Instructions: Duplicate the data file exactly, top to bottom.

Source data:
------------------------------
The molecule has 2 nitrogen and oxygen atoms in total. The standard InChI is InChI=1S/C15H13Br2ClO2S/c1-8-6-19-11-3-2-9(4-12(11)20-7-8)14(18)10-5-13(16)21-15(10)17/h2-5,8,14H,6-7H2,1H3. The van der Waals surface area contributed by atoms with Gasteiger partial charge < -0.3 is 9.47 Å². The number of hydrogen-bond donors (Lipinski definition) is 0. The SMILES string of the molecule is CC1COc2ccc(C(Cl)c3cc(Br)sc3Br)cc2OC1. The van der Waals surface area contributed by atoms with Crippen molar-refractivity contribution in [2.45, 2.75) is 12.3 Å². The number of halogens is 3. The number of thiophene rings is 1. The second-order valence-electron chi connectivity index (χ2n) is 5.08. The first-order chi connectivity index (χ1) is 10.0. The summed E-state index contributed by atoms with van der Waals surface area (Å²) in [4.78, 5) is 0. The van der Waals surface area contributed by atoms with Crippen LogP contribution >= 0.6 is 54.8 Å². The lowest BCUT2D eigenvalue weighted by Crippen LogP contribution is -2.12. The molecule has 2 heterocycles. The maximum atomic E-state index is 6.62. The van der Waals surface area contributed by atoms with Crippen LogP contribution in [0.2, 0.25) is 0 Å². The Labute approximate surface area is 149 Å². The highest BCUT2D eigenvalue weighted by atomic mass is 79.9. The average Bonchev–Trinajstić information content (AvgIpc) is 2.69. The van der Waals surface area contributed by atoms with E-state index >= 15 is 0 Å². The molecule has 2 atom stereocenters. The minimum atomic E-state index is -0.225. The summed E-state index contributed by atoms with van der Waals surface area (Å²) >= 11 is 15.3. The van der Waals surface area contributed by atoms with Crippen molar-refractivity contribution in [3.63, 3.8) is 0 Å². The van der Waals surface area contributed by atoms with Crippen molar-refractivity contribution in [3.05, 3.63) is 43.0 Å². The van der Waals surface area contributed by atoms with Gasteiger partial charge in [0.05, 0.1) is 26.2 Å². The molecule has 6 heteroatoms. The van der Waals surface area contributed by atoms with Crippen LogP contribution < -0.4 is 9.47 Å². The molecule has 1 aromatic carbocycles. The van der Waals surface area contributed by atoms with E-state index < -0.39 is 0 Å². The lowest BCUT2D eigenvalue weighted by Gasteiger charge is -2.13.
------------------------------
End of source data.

The molecule has 2 nitrogen and oxygen atoms in total. The standard InChI is InChI=1S/C15H13Br2ClO2S/c1-8-6-19-11-3-2-9(4-12(11)20-7-8)14(18)10-5-13(16)21-15(10)17/h2-5,8,14H,6-7H2,1H3. The van der Waals surface area contributed by atoms with Gasteiger partial charge < -0.3 is 9.47 Å². The number of hydrogen-bond donors (Lipinski definition) is 0. The SMILES string of the molecule is CC1COc2ccc(C(Cl)c3cc(Br)sc3Br)cc2OC1. The van der Waals surface area contributed by atoms with Crippen molar-refractivity contribution in [2.45, 2.75) is 12.3 Å². The number of halogens is 3. The number of thiophene rings is 1. The second-order valence-electron chi connectivity index (χ2n) is 5.08. The first-order chi connectivity index (χ1) is 10.0. The summed E-state index contributed by atoms with van der Waals surface area (Å²) in [4.78, 5) is 0. The van der Waals surface area contributed by atoms with Crippen LogP contribution >= 0.6 is 54.8 Å². The lowest BCUT2D eigenvalue weighted by Crippen LogP contribution is -2.12. The molecule has 2 heterocycles. The maximum atomic E-state index is 6.62. The van der Waals surface area contributed by atoms with Crippen LogP contribution in [0.2, 0.25) is 0 Å². The Labute approximate surface area is 149 Å². The highest BCUT2D eigenvalue weighted by atomic mass is 79.9. The average Bonchev–Trinajstić information content (AvgIpc) is 2.69. The van der Waals surface area contributed by atoms with E-state index >= 15 is 0 Å². The molecule has 2 atom stereocenters. The minimum atomic E-state index is -0.225. The summed E-state index contributed by atoms with van der Waals surface area (Å²) >= 11 is 15.3. The van der Waals surface area contributed by atoms with Crippen molar-refractivity contribution in [3.63, 3.8) is 0 Å². The van der Waals surface area contributed by atoms with Crippen molar-refractivity contribution in [3.05, 3.63) is 43.0 Å². The van der Waals surface area contributed by atoms with Gasteiger partial charge in [0.05, 0.1) is 26.2 Å². The molecule has 6 heteroatoms. The van der Waals surface area contributed by atoms with Crippen LogP contribution < -0.4 is 9.47 Å². The molecule has 1 aromatic carbocycles. The van der Waals surface area contributed by atoms with E-state index < -0.39 is 0 Å². The lowest BCUT2D eigenvalue weighted by Gasteiger charge is -2.13.